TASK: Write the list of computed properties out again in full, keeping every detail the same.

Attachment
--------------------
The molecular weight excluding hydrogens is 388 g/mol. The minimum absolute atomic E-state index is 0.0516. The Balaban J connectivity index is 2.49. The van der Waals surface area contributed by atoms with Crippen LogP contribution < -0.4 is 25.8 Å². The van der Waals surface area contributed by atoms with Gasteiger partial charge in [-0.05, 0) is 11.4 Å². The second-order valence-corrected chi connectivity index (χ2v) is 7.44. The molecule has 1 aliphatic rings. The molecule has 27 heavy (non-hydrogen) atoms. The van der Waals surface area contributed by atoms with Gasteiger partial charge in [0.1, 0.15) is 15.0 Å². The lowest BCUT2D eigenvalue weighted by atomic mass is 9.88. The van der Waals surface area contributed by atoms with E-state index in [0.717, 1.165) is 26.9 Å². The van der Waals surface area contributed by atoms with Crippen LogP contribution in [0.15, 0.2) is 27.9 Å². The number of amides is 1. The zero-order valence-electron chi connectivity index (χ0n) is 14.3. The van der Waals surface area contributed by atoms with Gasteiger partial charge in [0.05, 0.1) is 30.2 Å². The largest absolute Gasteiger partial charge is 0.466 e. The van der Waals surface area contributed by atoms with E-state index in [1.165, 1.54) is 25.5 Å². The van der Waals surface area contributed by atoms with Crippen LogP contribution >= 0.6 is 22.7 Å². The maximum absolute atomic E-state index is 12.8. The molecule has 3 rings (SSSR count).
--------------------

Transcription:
The molecular weight excluding hydrogens is 388 g/mol. The minimum absolute atomic E-state index is 0.0516. The Balaban J connectivity index is 2.49. The van der Waals surface area contributed by atoms with Crippen LogP contribution < -0.4 is 25.8 Å². The van der Waals surface area contributed by atoms with Gasteiger partial charge in [-0.05, 0) is 11.4 Å². The second-order valence-corrected chi connectivity index (χ2v) is 7.44. The molecule has 1 aliphatic rings. The molecule has 27 heavy (non-hydrogen) atoms. The van der Waals surface area contributed by atoms with Gasteiger partial charge in [0.1, 0.15) is 15.0 Å². The lowest BCUT2D eigenvalue weighted by atomic mass is 9.88. The van der Waals surface area contributed by atoms with E-state index in [0.717, 1.165) is 26.9 Å². The van der Waals surface area contributed by atoms with Crippen LogP contribution in [0.15, 0.2) is 27.9 Å². The number of amides is 1. The zero-order valence-electron chi connectivity index (χ0n) is 14.3. The van der Waals surface area contributed by atoms with Gasteiger partial charge in [0.05, 0.1) is 30.2 Å². The largest absolute Gasteiger partial charge is 0.466 e. The van der Waals surface area contributed by atoms with E-state index in [1.165, 1.54) is 25.5 Å². The van der Waals surface area contributed by atoms with Crippen LogP contribution >= 0.6 is 22.7 Å². The maximum absolute atomic E-state index is 12.8. The molecule has 3 rings (SSSR count).